Clang is everywhere; It is the core of my favorite Vim plugin YouCompleteMe, it recently got supported by Microsoft Visual Studio, it is mentioned in numerous episodes of CppCast and it powers the excellent clang formatter. Naturally, I wanted to get a better understanding of how the clang front end works under the hood.

Table of Content

Clang Front End & AST

Clang is a C language family front end for LLVM. In compiler design, a front end takes care of the analysis part, which means breaking up the source code into pieces according to a grammatical structure. The result is an intermediate representation which is transformed in a target program by the back end, called synthesis. Optionally, there is an intermediate step between the frond- and back end for optimization.


In concrete terms, the front end is responsible for parsing the source code, checking it for errors and turning the input code into an Abstract Syntax Tree (AST). The latter is a structured representation, which can be used for different purposes such as creating a symbol table, performing type checking and finally generating code. The AST is the part I’m mainly interested in, as it is clang’s core, where all the interesting stuff happens.

From the clang documentation, I found the video below. Manuel Klimek gives an easy to follow explanation of the AST as well as its applications. I highly recommend watching this video!


The ASTContext keeps information about the AST of a translation unit that is not stored in its nodes. Examples are the identifier table and the source manager to name a few. It also forms the entry point to the AST by means of the TranslationUnitDecl* getTranslationUnitDecl() method.


The AST is built using three groups of core classes: declarations, statements and types. If you follow the links to the doxygen, you’ll see that these three classes form the base of a range of specializations. However, it is important to note that they do not inherit from a common base class. As a result, there is no common interface for visiting all the nodes in the tree. Each node has dedicated traversal methods that allow you to navigate the tree. Further on I’ll show how we can use visitors to do so efficiently, without needing a common API.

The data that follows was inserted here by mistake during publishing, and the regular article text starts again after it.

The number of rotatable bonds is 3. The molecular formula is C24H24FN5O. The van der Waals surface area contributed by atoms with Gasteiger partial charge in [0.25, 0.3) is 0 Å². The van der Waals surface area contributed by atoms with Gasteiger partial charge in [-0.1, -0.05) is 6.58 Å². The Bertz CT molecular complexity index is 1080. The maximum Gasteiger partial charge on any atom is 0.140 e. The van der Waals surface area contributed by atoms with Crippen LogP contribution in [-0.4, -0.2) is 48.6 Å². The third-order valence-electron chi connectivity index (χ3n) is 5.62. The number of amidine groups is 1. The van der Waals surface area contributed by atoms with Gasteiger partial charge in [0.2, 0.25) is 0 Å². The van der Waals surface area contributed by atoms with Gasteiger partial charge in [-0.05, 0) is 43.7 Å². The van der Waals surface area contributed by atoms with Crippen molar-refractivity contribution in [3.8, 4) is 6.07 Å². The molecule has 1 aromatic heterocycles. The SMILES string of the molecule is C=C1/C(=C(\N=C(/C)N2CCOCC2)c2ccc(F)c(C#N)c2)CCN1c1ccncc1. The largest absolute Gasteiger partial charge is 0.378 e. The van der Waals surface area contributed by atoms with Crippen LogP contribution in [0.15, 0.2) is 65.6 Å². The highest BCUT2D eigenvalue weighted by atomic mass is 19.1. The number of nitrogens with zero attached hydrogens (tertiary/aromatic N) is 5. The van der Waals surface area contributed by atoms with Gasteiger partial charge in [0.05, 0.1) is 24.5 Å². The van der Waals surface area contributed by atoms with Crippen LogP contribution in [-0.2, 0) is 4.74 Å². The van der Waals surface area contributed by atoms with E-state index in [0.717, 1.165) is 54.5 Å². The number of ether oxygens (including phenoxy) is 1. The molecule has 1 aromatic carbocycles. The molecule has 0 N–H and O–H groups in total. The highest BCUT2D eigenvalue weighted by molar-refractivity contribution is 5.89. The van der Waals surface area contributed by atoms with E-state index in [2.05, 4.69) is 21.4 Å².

Consider the if-statement in the code example below, which is represented by an IfStmt in the AST printed underneath. It consists of a conditional Expr (BinaryOperator) and two Stmts, one for the then-case and one for the else-case respectively.

$ cat example.cpp
int f(int i) {
    if (i > 0) {
        return true;
    } else {
        return false;

$ clang -Xclang -ast-dump -fsyntax-only example.cpp
[part of the AST left out for conciseness]
    `-IfStmt 0x2ac4638 <line:2:5, line:6:5>
      |-BinaryOperator 0x2ac4540 <line:2:9, col:13> '_Bool' '>'
      | |-ImplicitCastExpr 0x2ac4528 <col:9> 'int' <LValueToRValue>
      | | `-DeclRefExpr 0x2ac44e0 <col:9> 'int' lvalue ParmVar 0x2ac4328 'i' 'int'
      | `-IntegerLiteral 0x2ac4508 <col:13> 'int' 0
      |-CompoundStmt 0x2ac45b0 <col:16, line:4:5>
      | `-ReturnStmt 0x2ac4598 <line:3:9, col:16>
      |   `-ImplicitCastExpr 0x2ac4580 <col:16> 'int' <IntegralCast>
      |     `-CXXBoolLiteralExpr 0x2ac4568 <col:16> '_Bool' true
      `-CompoundStmt 0x2ac4618 <line:4:12, line:6:5>
        `-ReturnStmt 0x2ac4600 <line:5:9, col:16>
          `-ImplicitCastExpr 0x2ac45e8 <col:16> 'int' <IntegralCast>
            `-CXXBoolLiteralExpr 0x2ac45d0 <col:16> '_Bool' false

Now how do we traverse this sub-tree? Easy, by calling one of IfStmt’s dedicated methods.

const Expr * getCond () const
const Stmt * getThen () const
const Stmt * getElse () const

Each node in the tree is a specific class with dedicated methods. Dumping the AST, as illustrated above, is the easiest way to find the appropriate class representation. Finding the right methods is just a matter of looking at the class reference.